My prolonged absence from the interweb is in fact part of what I will christen a “meta-review”. I have carefully pre-prepared your emotional state for the upcoming game review (Spotty Dogs by Orchard Toys) by remaining unexpectedly distant for a while…
So what emotion did my absence provoke in you? Joy? Excitement? Resigned ambivalence? Or perhaps a crippling sense of emptiness?
Well, I was aiming for a specific emotion, so shall we get a wriggle on and find out if I managed it…
What is Spotty Dogs?
Spotty Dogs is a game for 2-4 players that’s box-recommended for ages 3-6 and published by UK behemoth Orchard Toys.
To play the game, you simply put out all 24 tiles dog-side-up on the table and the starting player spins the spinner. That player finds a dog with the equivalent number of spots on and adds it to their collection, turning it over to see how many biscuit bones they have won.
Play progresses clockwise and players take turns until all the tiles are claimed. If there are no dogs with a number of spots matching the number you spin, play passes to the next player.
Then at the end, players add up all their bone biscuits and the winner is the player with the most!
What’s in the box?
There are 24 dog tiles, one spinner and a rules sheet.
On one side of the tiles, there is a picture of a dog with between one and six spots and there are 4 tiles of each dog type. On the other side is a dog basket with between zero and three ‘biscuit bones’. There are six different dogs pictured and each has a set number of spots between one and six.
The spinner is split in to 6 areas, numbered (somewhat predictably) 1 to 6.
What’s Ezra’s chat?
He loves it!
I think there’s something magical for him about the ‘lottery effect’ of grabbing a tile and then dramatically unveiling how many bones he’s got. Whether it’s a zero or a three, he seems equally exhilarated just to have found out.
To quote Einstein:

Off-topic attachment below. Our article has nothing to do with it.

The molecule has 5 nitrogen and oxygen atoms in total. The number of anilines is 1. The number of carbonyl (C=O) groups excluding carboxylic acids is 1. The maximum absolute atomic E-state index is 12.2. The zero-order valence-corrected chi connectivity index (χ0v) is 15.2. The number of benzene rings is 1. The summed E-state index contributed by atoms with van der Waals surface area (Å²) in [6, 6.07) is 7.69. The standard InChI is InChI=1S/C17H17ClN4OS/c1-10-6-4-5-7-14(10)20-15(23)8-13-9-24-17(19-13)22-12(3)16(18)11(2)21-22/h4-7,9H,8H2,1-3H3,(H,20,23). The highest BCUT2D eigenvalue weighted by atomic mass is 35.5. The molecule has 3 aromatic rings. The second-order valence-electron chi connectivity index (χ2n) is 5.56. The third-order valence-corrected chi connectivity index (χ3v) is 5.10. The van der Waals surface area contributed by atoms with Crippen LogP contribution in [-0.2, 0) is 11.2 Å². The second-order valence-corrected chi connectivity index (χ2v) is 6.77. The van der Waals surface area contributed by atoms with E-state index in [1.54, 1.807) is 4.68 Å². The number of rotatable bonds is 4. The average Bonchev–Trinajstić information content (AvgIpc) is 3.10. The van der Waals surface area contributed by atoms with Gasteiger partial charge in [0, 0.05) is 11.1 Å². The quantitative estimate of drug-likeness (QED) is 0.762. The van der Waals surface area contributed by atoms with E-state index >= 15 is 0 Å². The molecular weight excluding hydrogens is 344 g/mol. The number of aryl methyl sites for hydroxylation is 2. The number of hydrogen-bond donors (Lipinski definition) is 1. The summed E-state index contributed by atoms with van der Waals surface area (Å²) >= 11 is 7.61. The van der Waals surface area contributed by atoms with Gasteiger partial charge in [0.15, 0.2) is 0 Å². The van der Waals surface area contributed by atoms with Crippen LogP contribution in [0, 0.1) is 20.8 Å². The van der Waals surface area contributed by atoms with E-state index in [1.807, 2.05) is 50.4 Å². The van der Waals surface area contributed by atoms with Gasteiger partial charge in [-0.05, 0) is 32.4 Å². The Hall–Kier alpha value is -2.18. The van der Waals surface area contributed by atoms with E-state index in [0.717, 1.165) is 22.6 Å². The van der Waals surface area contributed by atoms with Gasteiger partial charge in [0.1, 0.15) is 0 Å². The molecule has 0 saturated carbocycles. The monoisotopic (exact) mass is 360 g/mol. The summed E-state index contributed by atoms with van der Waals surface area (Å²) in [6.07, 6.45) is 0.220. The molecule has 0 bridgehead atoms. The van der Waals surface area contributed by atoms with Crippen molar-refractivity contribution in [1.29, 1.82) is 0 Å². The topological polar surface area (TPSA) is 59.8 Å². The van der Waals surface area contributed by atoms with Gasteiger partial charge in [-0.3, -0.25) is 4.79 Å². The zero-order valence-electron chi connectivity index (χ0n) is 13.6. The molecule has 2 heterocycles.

“There is an innate exhilaration in the discovery of the unknown.” *
This sense of excitement at the revelation of his tiles is heightened by the feeling that by counting correctly, he’s earned his reward.
It’s like that emotion of finally crossing the finish line of the London Marathon and collecting your medal after months of training. Or when you take to the stage to collect your degree certificate at your graduation ceremony. Putting in all that work makes it way more satisfying.
The rules are really simple and it’s easy for to pick it up pretty quickly, so it’s a great game for him to play with other children his age.
Whilst it’s fun for Ezra, I’m not sure it has quite the depth needed for a six-year-old, but I’d certainly recommend it for children aged 3 and 4.
Ezra’s score – 20/25
What say you old man?
Well, as my dad used to say, “I’m not angry, I’m just disappointed…” Somehow that cuts deeper. “Why are you disappointed?” I hear you bellow… Well,
There are no decisions in this game.
Let me just repeat that:
There are no decisions in this game.
Who wants to play a game that is completely random? Does it even count as a game? Aristotle wouldn’t be a fan:
“Fortune is a friend best entertained amongst a larger party.” **
The only enjoyment I derive from this game comes from seeing my son get excited and seeing him grapple with counting. There is no other level of engagement for me here.
Not only that, but you have those infuriating last few minutes when you’re longing for someone to finally spin a two so they can take the last dog and we can all count up and get on with living our lives…
And it’s all-the-more upsetting because it would have been so easy to make this game so much more engaging for parents!
Here’s how they should have made it…
Imagine 25 tiles representing 5 different species of dog. There are 5 dogs of each species, each of which is a different colour (white, yellow, light brown, dark brown and black). Each dog also has between one and 5 spots on them. Every tile has between zero and four bones on the back.
The spinner still has six areas but one of them is a question mark and the other areas have a number and a dog species, but are coloured according to the 5 dog colours.
Suddenly we have a game with 3 different independent variants (and a 4th where you can choose whether to pick by colour, spot number or species), each of which has the capacity to be played by a thinking player who can use their memory to gain an advantage.
And the kids would still love it! If they’d made it like this, I have a feeling it would be threatening the top of the leaderboard.
As it is, though, it feels like watching someone spin a spinner… And then roll a 4-sided dice… And honestly, that is exactly what it is.
To quote Abraham Lincoln:
“That does not sound remotely enjoyable” ***
Well, I think I’d have to agree, Abe.
Daddy’s score – 3/25
Overarching principles of gaming
In spite of my anger at the oversights in the game’s design, it does bring something new to the table here that we haven’t yet seen in a game we’ve reviewed – counting.
Now it’s worth pointing out that we’re not just talking about the ability to count but also the skill of ensuring all spots are counted once and once only. An important skill, I’ll grant you.